Attorney Jeff Kessler of Marshall County says he’s not sure why Patrick Morrisey chose to bring the suit under the West Virginia Consumer Protection Act.
He says that wasn’t the best fit for this case, since the act has only a four-year “lookback period” and some of these sexual abuse cases date back to the 1960s.
“It’s certainly a headline grabber,” said Kessler, a former West Virginia lawmaker. “And certainly everyone is concerned about child safety. But it shouldn’t be cast as though every Catholic priest is guilty of improper behavior.”
Kessler said he himself is the product of Catholic schools, and he had some very fine teachers and priests.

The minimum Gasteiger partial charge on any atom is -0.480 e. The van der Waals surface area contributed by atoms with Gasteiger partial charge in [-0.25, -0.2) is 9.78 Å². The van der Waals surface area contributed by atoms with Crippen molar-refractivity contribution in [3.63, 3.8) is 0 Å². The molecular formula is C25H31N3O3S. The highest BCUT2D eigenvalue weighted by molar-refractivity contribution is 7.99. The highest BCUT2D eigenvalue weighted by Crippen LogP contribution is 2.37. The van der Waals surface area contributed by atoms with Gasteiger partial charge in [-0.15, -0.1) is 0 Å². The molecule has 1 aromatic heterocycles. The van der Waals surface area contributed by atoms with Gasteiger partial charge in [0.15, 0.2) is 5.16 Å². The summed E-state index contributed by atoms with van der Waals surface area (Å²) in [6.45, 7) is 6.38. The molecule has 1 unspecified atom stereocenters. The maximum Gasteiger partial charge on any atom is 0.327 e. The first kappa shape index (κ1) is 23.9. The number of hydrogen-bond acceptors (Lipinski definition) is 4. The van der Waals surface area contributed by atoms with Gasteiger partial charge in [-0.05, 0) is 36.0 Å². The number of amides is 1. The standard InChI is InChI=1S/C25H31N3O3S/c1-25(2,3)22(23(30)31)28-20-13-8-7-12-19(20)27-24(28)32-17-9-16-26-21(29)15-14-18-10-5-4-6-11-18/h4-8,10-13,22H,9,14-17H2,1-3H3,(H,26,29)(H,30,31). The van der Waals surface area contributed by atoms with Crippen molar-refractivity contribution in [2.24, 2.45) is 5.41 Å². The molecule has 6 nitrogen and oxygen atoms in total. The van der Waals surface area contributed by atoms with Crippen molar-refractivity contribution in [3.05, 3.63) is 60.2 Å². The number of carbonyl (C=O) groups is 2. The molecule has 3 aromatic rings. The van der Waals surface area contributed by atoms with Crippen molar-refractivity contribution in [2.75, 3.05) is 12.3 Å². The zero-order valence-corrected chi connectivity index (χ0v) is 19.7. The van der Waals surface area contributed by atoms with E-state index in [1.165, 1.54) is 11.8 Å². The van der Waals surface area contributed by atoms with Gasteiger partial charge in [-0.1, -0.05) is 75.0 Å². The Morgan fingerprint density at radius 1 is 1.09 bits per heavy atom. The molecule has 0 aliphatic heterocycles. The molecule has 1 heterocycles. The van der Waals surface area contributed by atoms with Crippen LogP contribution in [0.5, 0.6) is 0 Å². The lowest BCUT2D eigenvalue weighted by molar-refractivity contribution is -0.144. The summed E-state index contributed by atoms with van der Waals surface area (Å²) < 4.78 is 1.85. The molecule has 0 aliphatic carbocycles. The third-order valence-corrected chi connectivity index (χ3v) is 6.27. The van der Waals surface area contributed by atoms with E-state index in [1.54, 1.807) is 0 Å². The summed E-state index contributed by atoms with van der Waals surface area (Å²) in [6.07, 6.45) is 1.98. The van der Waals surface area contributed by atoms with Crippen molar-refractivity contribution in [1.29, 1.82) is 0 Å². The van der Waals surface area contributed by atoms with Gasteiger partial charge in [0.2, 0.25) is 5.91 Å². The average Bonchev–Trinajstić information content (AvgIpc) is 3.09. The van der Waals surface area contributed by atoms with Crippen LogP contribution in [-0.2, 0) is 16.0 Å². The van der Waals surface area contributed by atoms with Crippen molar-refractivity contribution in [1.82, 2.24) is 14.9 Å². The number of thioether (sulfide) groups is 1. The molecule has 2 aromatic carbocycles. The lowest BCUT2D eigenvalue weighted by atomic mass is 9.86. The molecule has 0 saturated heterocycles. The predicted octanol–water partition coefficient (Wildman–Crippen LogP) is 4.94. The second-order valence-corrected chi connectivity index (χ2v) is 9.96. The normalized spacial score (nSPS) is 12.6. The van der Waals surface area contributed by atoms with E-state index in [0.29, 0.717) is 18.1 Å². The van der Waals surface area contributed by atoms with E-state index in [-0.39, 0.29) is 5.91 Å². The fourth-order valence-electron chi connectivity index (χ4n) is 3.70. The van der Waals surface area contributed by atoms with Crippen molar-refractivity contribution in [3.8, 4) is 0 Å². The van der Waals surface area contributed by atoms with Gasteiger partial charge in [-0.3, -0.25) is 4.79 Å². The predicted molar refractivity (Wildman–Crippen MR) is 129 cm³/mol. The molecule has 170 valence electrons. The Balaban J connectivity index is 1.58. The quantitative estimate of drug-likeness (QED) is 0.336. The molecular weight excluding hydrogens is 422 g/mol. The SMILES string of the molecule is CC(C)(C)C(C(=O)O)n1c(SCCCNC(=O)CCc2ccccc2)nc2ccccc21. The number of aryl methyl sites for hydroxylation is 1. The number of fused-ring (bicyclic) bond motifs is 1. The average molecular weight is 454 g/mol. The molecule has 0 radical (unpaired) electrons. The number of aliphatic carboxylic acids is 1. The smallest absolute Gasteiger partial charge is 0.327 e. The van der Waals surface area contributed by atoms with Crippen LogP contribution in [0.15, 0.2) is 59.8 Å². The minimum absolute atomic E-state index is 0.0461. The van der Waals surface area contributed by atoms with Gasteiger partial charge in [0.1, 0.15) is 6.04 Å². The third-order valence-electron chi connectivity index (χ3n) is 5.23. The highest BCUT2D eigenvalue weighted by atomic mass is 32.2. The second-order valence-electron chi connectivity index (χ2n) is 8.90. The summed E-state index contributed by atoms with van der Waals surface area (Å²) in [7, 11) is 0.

He said it would have been more effective to fight these cases on their individual merit.
“Nor do I see any compensation paid to any of the victims of the potential abuse for the terrible things that may have happened to them,” Kessler said. “So there’s no criminal jurisdiction for putting anybody in jail that may have harmed a child. I don’t see any compensation for any of the real victims of this alleged abuse.”
Regarding the portion of the lawsuit where Morrisey says the results of the investigation conducted by the Diocese into Bishop Bransfield’s behavior need to be made public, Kessler agreed.
He said he believes everyone would like to see those findings.